The taxi driver sped at over 40mph up the narrow, winding mountain road, I kept telling myself to keep calm, the guy must drive this route every day – he must know what he’s doing.

My thoughts were broken by another swerve as the driver sped by a taxi, his hand firmly on the horn forcing the driver of the second car to pull over to barely an inch from the edge of the mountain. Next thing I know we have entered a fairly populated area and I breathe a sigh of relief, we must be nearly there now, either way the driver will have to slow down – surely?

His hand goes back on the horn and now we are swerving by cattle stood in the middle of the road, we speed round steep corners so tight I’d be impressed if a motorbike could fit round them and while I search for something to grab hold of, I also stare out of the window at the lifestyle in the lower Dharamshala area. People live in small shacks, children chase wildlife with little care for the traffic and all manner of animals wander the roadside. Then there is the sound, the constant blaring car horns and shouts from other drivers. We speed further and further up a mountain and the views are breath-taking, the lack of road safety barriers allow you take in the view. As we get higher things become calmer and quieter, just as I allow myself to relax, the breaks suddenly screech, pushing me forward in my seat, finally we have stopped. The taxi driver turns to me, “we are here”.

This was my introduction to McLeodGanj, Dharamshala, a remote ‘hill station’ in the Himachal Pradesh province of India. It is only accessible to taxis and cars, and is at an elevation of over 6,831 feet. It is also home to the Tibetan Government and the Dalai Lama following their exile from Tibet in 1959.

I have ended up in this highly remote part of the world after spending months recovering from a broken and dislocated ankle and making the decision that as soon as I could walk again I would challenge myself. Like many university graduates I have travelled a lot and I would recommend travel to everyone. I have learnt there are lessons to be learned from every culture, every market and every business and you shouldn’t be afraid to travel to distant and remote places.

So six months after a painful, drunken disagreement with a Manchester street curb I left the UK to begin working for The Tibet Post, an independent, online and print publication founded by a group of Tibetan journalists with the goal of promoting democracy through freedom of expression within Tibetan communities, both in exile and under occupation in Tibet.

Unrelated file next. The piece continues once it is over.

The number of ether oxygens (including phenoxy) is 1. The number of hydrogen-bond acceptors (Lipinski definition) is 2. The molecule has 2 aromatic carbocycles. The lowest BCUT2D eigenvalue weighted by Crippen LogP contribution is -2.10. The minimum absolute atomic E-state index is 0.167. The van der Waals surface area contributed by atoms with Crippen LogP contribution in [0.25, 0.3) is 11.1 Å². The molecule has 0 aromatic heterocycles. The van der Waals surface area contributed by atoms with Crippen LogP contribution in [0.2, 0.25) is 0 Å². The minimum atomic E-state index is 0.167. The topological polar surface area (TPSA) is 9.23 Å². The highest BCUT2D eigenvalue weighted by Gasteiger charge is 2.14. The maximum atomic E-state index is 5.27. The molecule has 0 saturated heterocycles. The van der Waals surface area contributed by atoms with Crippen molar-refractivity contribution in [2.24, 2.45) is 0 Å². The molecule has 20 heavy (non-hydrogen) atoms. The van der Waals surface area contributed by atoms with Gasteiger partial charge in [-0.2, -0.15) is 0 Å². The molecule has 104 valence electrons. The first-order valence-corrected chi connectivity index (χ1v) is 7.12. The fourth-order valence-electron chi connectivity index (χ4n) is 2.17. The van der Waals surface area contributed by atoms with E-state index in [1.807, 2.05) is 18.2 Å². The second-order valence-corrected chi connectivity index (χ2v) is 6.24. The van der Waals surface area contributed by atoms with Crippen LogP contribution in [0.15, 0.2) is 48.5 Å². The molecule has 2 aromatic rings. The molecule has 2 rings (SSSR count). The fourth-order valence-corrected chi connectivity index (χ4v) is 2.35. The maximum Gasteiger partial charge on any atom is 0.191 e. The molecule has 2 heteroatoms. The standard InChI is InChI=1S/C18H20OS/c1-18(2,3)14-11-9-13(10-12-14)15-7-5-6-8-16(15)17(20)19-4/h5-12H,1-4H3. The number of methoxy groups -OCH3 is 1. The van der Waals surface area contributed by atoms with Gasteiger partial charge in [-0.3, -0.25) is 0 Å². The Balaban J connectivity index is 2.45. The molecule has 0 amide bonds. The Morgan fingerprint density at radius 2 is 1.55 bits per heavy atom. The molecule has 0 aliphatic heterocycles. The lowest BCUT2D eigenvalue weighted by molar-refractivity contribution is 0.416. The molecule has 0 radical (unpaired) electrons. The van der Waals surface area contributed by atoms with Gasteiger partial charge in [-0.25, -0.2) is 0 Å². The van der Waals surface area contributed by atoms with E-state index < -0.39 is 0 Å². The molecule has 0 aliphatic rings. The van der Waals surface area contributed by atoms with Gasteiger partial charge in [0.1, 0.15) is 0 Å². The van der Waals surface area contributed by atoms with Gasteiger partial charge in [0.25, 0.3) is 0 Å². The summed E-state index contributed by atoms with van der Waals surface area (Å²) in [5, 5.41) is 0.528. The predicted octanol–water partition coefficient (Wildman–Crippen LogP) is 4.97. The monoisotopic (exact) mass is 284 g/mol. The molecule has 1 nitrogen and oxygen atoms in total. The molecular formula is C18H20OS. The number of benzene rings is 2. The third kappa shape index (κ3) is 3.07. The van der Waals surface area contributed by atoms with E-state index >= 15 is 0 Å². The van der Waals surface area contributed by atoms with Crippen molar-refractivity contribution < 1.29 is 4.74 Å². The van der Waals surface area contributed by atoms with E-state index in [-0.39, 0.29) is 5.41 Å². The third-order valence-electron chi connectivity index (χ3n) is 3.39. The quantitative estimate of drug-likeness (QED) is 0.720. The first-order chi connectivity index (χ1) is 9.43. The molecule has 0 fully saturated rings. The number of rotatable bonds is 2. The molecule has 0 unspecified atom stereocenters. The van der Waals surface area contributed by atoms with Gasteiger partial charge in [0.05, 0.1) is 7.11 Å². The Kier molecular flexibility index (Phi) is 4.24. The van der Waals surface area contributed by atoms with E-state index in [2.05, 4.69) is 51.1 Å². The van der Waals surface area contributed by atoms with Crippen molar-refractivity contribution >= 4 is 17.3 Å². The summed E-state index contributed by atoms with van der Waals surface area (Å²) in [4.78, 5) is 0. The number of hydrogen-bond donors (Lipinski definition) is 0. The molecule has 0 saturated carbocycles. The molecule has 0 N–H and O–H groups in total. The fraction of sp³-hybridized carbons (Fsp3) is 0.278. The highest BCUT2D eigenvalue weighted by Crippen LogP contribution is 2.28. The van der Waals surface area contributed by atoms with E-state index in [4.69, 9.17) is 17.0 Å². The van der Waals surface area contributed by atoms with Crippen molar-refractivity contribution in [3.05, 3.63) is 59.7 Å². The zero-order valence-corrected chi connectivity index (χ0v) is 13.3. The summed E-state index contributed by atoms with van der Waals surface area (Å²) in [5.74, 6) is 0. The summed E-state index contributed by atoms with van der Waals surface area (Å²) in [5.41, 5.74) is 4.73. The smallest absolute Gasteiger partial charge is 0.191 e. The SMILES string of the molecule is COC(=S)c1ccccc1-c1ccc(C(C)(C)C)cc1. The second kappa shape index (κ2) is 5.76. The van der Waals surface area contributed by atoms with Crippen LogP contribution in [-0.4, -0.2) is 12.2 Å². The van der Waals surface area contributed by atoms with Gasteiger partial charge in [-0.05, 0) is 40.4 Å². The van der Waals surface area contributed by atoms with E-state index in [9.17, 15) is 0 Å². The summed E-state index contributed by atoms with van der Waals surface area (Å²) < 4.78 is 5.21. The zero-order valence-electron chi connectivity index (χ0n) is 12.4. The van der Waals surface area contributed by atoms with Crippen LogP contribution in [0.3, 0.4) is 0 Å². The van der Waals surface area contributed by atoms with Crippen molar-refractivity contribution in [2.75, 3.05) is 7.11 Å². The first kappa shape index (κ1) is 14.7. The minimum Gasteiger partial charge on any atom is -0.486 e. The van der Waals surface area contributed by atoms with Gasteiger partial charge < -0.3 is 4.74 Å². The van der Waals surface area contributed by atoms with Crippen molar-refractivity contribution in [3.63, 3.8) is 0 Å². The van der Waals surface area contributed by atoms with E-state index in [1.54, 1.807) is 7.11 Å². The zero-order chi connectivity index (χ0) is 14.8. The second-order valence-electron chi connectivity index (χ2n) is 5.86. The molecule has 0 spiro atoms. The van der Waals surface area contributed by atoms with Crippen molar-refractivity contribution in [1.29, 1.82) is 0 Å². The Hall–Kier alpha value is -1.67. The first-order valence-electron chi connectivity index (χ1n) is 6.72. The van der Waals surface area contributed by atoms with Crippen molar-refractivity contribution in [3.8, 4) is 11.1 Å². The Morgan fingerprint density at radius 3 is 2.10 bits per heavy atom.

The Tibetan struggle is something that we in the West hear very little about, this is due, in part, to the heavy restrictions on journalists in the Tibetan region and also, to quote Tibetan Prime Minister Dr Lobsang Sangay, “many European countries have chosen to put money over morals,” that is to say it is politically more important for western governments to maintain strong relations with China than to show support for this isolated community.

Personally I did not grow up with a big understanding or passion for the Tibetan cause, mainly because I was never taught about it. My exposure to Tibet primarily came from the fantastic Belgian comic adventure Tintin in Tibet in which the famous reporter set out on a personal mission to rescue a friend in the Himalayas. However in the days I have spent here in Dharamshala, I have learnt about many aspects of Tibetan life that would surprise and shock those in the west and I have met people with amazing stories of escape, education and family. The politics and oppression in Tibet might also help to highlight some of the reasons behind the unrest in Hong Kong and underscore the importance of an effective democracy.

Over the next couple of weeks I will be posting on SocialStudent a series of articles, which are published for The Tibet Post International. Hopefully it will give an idea of a place many western people will not be exposed to and a culture that an amazing community is fighting to keep alive.

You can follow me on Twitter @shaws85 and The Tibet Post International newspaper @thetibetpost